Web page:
I went to an entertaining (if small) fringe meeting organised by the Foreign Policy Centre addressed by Baroness Cathy Ashton, former Leader of the House of Lords who was parachuted into the European Commission as the new EU Trade Commissioner when Peter Mandelson returned to the Government last year.

She gave a genuinely fascinating account of the negotiations at Doha (about which I readily admit I had known not a lot), but she also described how Britain is viewed in Europe and across the world.  Gordon Brown is “hugely revered around the planet” (sic) for his achievements in shaping a global response to the international financial crisis and for what he is doing through the G20 process.  She painted a vivid picture of reactions in mainstream Europe to the UK MEPs from the BNP and UKIP and to the strange positioning of the Conservative MEPs now that they have left the EPP grouping.

She also talked about the implications of the delays in ratifying the new EU Treaty.  Ireland’s second referendum is, of course, imminent, but assuming that they do vote “Yes” there remains the issue of what the Czech Republic will do.  The Czech Parliament has approved ratification, but since then the Czech Government has fallen.  There were going to be early elections in November, but the Czech Constitutional Court has ruled that the elections cannot be brought forward from next June and the Czech President has said that he will not conclude the ratification process until after the elections and there is a new Government in place.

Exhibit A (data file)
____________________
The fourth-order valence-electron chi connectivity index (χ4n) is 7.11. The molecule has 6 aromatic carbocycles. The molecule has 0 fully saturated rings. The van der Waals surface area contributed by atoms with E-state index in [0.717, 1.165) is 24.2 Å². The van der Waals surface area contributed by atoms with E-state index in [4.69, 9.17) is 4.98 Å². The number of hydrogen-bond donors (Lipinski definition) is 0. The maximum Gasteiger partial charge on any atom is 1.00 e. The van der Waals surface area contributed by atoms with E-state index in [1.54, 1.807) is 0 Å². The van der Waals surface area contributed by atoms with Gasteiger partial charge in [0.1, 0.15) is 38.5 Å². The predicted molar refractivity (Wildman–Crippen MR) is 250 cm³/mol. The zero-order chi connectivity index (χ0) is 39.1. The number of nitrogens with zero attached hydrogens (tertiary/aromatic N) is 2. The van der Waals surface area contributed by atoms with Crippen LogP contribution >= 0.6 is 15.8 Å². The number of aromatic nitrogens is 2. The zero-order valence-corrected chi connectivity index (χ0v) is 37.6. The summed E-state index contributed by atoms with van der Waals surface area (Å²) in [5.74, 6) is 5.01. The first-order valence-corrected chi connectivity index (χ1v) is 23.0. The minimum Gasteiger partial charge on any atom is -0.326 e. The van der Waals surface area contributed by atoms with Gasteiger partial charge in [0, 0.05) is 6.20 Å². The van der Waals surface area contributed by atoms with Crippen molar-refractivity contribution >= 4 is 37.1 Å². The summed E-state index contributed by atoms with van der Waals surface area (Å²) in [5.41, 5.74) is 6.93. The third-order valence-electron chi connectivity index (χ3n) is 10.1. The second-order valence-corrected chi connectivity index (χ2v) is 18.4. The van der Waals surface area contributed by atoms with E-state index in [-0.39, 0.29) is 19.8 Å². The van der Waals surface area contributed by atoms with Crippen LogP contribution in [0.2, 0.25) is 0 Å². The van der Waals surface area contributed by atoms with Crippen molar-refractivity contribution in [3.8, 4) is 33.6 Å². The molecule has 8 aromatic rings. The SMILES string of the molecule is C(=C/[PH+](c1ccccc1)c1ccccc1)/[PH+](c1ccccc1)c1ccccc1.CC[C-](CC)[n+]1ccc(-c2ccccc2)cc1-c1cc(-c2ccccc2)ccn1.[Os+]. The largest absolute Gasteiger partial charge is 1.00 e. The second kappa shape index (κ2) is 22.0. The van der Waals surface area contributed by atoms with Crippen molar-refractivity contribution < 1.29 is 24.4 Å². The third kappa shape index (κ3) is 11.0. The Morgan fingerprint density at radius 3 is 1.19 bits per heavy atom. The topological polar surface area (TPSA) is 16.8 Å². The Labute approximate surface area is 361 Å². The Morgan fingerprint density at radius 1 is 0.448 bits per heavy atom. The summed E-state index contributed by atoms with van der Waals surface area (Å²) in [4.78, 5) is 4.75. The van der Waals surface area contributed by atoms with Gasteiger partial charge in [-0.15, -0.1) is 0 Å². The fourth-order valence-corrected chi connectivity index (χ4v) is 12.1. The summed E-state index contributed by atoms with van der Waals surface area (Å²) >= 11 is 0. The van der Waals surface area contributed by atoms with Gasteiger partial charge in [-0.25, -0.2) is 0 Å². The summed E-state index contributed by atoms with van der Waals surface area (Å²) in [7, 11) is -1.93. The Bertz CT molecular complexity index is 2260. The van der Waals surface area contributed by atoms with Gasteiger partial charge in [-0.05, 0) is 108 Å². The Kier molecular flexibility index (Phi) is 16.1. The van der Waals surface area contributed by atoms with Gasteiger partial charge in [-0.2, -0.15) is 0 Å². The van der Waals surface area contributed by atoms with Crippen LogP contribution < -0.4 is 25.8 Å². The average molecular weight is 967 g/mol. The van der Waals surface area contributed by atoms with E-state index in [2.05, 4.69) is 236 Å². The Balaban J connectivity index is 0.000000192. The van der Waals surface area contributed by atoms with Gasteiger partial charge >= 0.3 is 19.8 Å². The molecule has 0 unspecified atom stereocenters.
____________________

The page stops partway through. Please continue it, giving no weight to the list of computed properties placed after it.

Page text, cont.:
Apparently, David Cameron is urging the Czech President to stand firm in his intention to delay ratification.  This, of course, is something of a two-edged sword for Cameron.  His pledge is to have a referendum on the Treaty, which he could presumably drop on the basis of cost, if by some chance he were to find himself as Prime Minister with the Treaty ratification safely concluded.  His hotheads are pressing him to have the referendum anyway, which they want to turn into a referendum on the whole principle of EU membership.  The Czech delay is emboldening this faction and there are moves to harden the Tory position on Europe at their Party Conference next week.

Europe is a far more divisive and corrosive issue for the Conservatives than it is for Labour (the Labour Party went through its own patch of divisiveness and corrosiveness on this thirty years ago – the Tories have still not got past that stage).  It’s all potentially a toxic Achilles Heel for Team Cameron.

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